I would recommend getting there as early as possible, wear light colors, hats, and use plenty of sunscreen.  A nice jug of cold bottled water is highly recommended for after the pick.  Oh, and prepare to end up with random strawberry stains in odd places! You will be given a tray that can hold up to 10 pounds of strawberries.  Price is $2/lb.  Then, you’ll get a ride out to the field in a golf cart, where you will be given instructions for where you can pick.  Hold on tight, it’s a bumpy ride! Afterwards, you’ll get a ride back to the shed where your berries will be weighed, and you can pay.  There is a nice, outdoor hand washing station with soap and paper towels, so you can clean up a bit before you leave. On our visit, we saw a resident cow and 3 huge pigs.  All in all, it was a fun experience, even for my 2 little boys who were dragging their feet about wanting to go.  They were pleasantly surprised.  I think they enjoyed the crazy golf cart ride that the young lad gave us out to the strawberry patch! On our visit, we saw a resident cow and 3 huge pigs.  All in all, it was a fun experience, even for my 2 little boys who were dragging their feet about wanting to go.  They were pleasantly surprised.  I think they enjoyed the crazy golf cart ride that the young lad gave us out to the strawberry patch more than the strawberries! Find a pick your own farm near you!

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©2015Marie Stephens Design
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© 2015 Marie Stephens Design

Radishes: How to Make Haters Love Them


watermarkradish french breakfast 8 x 12Heading out to the garden to pick some radishes, and actually eat them! Finally tried them sliced thin and sautéed in fresh garlic, rosemary, parsley, butter, olive oil, and then seasoned w/kosher salt. They were actually good! And I thought I hated radishes! Even steamed the greens and ate them too.

4 Garlic Cloves Finely Chopped

1 Stem Fresh Rosemary (leave the leaves on the stem)

4 Stems Fresh Parsley Chopped

3 Tablespoons Olive Oil

2 Tablespoons Butter

1.  First heat the olive oil in a 12 inch skillet

2.  Saute the herbs on low to medium heat so you don’t burn the garlic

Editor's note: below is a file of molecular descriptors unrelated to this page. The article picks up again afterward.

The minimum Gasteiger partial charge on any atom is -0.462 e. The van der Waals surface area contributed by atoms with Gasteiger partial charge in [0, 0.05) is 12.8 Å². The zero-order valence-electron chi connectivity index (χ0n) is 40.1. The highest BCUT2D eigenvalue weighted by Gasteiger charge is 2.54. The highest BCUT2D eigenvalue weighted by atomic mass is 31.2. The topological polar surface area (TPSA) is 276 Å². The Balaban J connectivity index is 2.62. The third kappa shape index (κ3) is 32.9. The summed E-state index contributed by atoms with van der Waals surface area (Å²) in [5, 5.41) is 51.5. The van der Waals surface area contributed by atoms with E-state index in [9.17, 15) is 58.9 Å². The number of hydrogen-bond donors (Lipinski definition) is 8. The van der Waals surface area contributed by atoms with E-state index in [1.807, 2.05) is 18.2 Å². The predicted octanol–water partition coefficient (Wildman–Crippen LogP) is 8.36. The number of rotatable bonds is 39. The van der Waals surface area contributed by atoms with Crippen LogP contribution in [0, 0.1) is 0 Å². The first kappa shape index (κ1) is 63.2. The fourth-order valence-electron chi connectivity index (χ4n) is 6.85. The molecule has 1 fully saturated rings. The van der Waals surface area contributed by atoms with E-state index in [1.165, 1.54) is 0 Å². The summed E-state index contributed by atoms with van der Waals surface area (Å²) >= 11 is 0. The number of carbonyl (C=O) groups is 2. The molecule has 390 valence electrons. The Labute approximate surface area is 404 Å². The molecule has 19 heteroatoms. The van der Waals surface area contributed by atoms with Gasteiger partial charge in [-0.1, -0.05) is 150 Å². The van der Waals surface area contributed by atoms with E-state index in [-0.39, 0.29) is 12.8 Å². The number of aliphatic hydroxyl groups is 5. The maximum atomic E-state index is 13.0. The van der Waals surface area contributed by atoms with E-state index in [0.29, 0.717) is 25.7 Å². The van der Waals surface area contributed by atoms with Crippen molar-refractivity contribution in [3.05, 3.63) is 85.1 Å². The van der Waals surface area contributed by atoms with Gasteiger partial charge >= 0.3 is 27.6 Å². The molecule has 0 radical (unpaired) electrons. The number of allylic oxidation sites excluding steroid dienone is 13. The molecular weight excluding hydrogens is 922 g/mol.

3.  Once garlic is sautéed after about 3 minutes, add the butter and melt.

4.  Then add the thinly sliced radishes and sauté until tender, then add about 1/2 teaspoon kosher salt and toss.

5.  Add about 2 Tablespoons water to the skillet, and then steam 4-6 cups of baby radish greens, baby kale, and baby spinach for about 1 minute or until barely wilted.

This makes a beautiful green edible background for Tuna steaks, or whatever steak you are in the mood for.  I had mine last night with pan seared Tuna steaks and a side of Flax and Quinoa pilaf.  Yum, and my kids thought I was a rock star chef and devoured it!

Lilacs: How and When to Prune


A collection of lilac florets I meticulously arranged on construction paper one night after my boys went to sleep a few years ago.  There is something so soothing to me, to be able to be alone at night, after the house has reached a calm state, and to craft away with items I have collected from our daily outdoor adventures.  If you would like to purchase this print and customize it with a monogram or a name, I would be glad to help you!, Just click on the photo above, and it will take you to my etsy shop, Marie Stephens Design.
A collection of lilac florets I meticulously arranged on construction paper one night after my boys went to sleep a few years ago. There is something so soothing to me, to be able to be alone at night, after the house has reached a calm state, and to craft away with items I have collected from our daily outdoor adventures. If you would like to purchase this print and customize it with a monogram or a name, I would be glad to help you!, Just click on the photo above, and it will take you to my etsy shop, Marie Stephens Design.

My public service announcement for today is:  “Now is the time for all good men and women to come to the aid of their lilacs and trim, shear, thin, and prune them. ”  Always prune your lilacs, if they need it, right after they bloom, because if you wait too long after they bloom, you will be removing next years buds.

©Marie Stephens Design 2014  This is a Korean Lilac from my garden in Iowa last spring.
©Marie Stephens Design 2014 This is a Korean Lilac from my garden in Iowa last spring.

So if it needs it, do it now!  It’s also a good idea to remove a few of the really old branches from within the center of the plant.  Below is a link to an article by Fine Gardening Magazine on how and when to prune your lilacs. How to Prune Lilacs by Fine Gardening Magazine